Social media is here to stay and it’s time to join the party. A strategic and mindful approach to social media can allow you to reach your audience in new, more personable ways, maintain the business you currently have and, ideally, branch out and make new connections. Creating a strategic social media plan may sound like a difficult task, but it’s not as hard as you may think.

For a while now we have been urging you to lay down your arms against your editorial department, and begin cooperating on one united front to save your paper. This is a hard task to accomplish, as individual departments all work hard to meet their own unique demands, and often feel as though other departments don’t understand the pressures single departments face. This scenario, not unique to newspapers, is commonplace in almost all institutions and organizations. It is unique, however, when institutions become more cohesive in order to contribute to the vested interests of the institution as a whole. 

As a newspaper sales rep, you must always look for new networking opportunities to widen your pool of contacts. Broaden the spectrum of people you could possibly call upon in the future by joining a local professional organization or group. Attending meetings or even working your way up the ranks is a great way to build relationships with possible advertisers that you may not have otherwise met. We’ve provided a few tips to make the most of participating in a professional club. 

When it comes to newspaper advertising, you may think the goal is to reach as many readers as possible, and you wouldn’t be entirely wrong, either. Of course, you want to create an effective ad campaign that persuades readers to buy that particular product or service, and frankly, the more the merrier. However, there is an argument to be had for niche marketing. An ad campaign that focuses on a select group of people with a common bond may be, in the end, more effective than ads directed toward the masses.

Sales enablement is a relatively new concept, and its definition has prompted much debated. Is it a role, a function within a company, or is it a task? While it may appear as though sales enablement is a task performed by a sales manager, it is actually a company-wide organizational process that must be well crafted in order to be successful.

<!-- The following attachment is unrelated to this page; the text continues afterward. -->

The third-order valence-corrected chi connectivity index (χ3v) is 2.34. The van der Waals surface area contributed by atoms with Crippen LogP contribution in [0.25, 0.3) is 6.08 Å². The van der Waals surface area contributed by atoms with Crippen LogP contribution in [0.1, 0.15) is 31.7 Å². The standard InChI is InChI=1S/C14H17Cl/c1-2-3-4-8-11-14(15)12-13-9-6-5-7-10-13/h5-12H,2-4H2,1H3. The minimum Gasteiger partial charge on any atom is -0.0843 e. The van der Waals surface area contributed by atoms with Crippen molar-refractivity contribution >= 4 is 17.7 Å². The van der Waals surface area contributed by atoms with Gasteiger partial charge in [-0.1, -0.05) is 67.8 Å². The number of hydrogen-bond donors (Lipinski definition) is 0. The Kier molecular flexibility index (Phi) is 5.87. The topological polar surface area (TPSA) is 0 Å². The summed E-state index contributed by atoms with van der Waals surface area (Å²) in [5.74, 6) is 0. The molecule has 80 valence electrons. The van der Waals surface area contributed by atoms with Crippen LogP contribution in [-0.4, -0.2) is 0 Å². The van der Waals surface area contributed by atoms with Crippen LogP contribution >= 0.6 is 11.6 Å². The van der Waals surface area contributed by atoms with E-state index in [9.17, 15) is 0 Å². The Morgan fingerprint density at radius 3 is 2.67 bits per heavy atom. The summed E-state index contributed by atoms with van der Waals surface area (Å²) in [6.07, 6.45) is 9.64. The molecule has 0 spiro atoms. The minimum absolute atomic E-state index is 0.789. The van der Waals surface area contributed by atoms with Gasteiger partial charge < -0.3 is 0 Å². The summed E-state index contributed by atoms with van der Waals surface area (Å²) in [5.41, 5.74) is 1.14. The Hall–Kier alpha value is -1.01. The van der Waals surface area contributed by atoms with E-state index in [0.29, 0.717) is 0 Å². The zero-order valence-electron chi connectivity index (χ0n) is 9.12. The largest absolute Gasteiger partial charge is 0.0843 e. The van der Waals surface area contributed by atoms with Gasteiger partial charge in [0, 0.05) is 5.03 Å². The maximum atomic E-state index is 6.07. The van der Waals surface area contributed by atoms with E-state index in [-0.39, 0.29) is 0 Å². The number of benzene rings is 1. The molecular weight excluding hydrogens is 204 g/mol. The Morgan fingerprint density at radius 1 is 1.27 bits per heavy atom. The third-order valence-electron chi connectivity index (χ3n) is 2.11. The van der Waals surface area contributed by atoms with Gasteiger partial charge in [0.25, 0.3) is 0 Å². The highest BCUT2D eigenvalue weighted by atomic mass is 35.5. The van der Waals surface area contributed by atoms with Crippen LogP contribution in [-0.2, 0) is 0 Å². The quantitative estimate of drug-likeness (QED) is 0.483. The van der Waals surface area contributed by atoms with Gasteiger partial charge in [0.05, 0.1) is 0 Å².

There’s no doubt about it, personal branding is key if you want to succeed in newspaper sales. However, it seems lately that everyone is coming up with a list of cookie cutter rules on how to brand yourself. Who says these rules are the end-all-be-all? In fact, some have argued that these rules were made to be broken. Below, we have gathered a few traditional personal branding rules and then suggest how breaking them may actually be to your advantage.

The art of “picking up” is a strategy for luring a potential fling that balances aloof comments with kind ones. While the pickup is a sales strategy in itself — the artist is selling himself in order to establish his value to another person — professional sales people rarely use these strategies to establish their or their product’s value to their customers. The art of picking up may be described as a little sleazy, and establishing value with another human being is generally thought to be most effectively done honestly and over time, you can’t deny that the pickup artist gets results with his own brand of sales techniques. 

The 2012 America East Conference was jam packed with helpful presentations and even more excited presenters, eager to talk with us about how to implement great ideas in local newspapers nationwide. One of these sessions, “60 Ideas in 60 Minutes,” presented by Jason Taylor of the Chattanooga Times Free Press, managed to fit some really meaty concepts in a short 60-minute time frame. Taylor’s ideas ranged from how to make changes in your own departments to how to encourage advertisers to purchase special sections space. 

Although the editorial, circulation and ad departments in newspapers tend to be separated, each operating within their traditional structures, a new development in web circulation could have an impact on these very separate departments. This development is the paywall. If you don’t already have a paywall at your paper, then your editorial and ad content is free for users, allowing anyone to read articles and see advertisements. If you do have a paywall, there are a few different implementation strategies, ranging from all content being subscription based to limited free content.